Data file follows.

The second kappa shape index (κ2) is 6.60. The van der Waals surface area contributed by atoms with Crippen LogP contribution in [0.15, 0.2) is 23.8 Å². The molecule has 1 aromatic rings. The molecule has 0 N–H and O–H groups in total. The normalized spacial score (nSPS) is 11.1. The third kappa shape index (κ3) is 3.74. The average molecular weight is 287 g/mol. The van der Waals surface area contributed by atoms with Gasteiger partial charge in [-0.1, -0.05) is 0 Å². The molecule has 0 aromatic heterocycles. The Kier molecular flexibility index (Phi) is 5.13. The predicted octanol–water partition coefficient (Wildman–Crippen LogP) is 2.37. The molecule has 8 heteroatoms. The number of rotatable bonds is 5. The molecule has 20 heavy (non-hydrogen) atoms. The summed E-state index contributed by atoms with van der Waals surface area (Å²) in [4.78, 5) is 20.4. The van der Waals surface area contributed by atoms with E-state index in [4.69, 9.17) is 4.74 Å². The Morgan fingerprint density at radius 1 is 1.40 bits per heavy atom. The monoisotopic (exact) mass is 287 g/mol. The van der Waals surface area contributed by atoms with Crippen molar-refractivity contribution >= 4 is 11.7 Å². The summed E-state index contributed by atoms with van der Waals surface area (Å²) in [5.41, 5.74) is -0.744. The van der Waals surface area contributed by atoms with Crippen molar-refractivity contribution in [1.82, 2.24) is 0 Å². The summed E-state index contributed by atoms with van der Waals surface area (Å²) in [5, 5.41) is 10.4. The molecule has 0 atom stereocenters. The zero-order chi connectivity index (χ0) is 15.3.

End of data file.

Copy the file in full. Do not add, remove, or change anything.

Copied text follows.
The second kappa shape index (κ2) is 6.60. The van der Waals surface area contributed by atoms with Crippen LogP contribution in [0.15, 0.2) is 23.8 Å². The molecule has 1 aromatic rings. The molecule has 0 N–H and O–H groups in total. The normalized spacial score (nSPS) is 11.1. The third kappa shape index (κ3) is 3.74. The average molecular weight is 287 g/mol. The van der Waals surface area contributed by atoms with Gasteiger partial charge in [-0.1, -0.05) is 0 Å². The molecule has 0 aromatic heterocycles. The Kier molecular flexibility index (Phi) is 5.13. The predicted octanol–water partition coefficient (Wildman–Crippen LogP) is 2.37. The molecule has 8 heteroatoms. The number of rotatable bonds is 5. The molecule has 20 heavy (non-hydrogen) atoms. The summed E-state index contributed by atoms with van der Waals surface area (Å²) in [4.78, 5) is 20.4. The van der Waals surface area contributed by atoms with E-state index in [4.69, 9.17) is 4.74 Å². The Morgan fingerprint density at radius 1 is 1.40 bits per heavy atom. The monoisotopic (exact) mass is 287 g/mol. The van der Waals surface area contributed by atoms with Crippen molar-refractivity contribution >= 4 is 11.7 Å². The summed E-state index contributed by atoms with van der Waals surface area (Å²) in [5.41, 5.74) is -0.744. The van der Waals surface area contributed by atoms with Crippen molar-refractivity contribution in [1.82, 2.24) is 0 Å². The summed E-state index contributed by atoms with van der Waals surface area (Å²) in [5, 5.41) is 10.4. The molecule has 0 atom stereocenters. The zero-order chi connectivity index (χ0) is 15.3.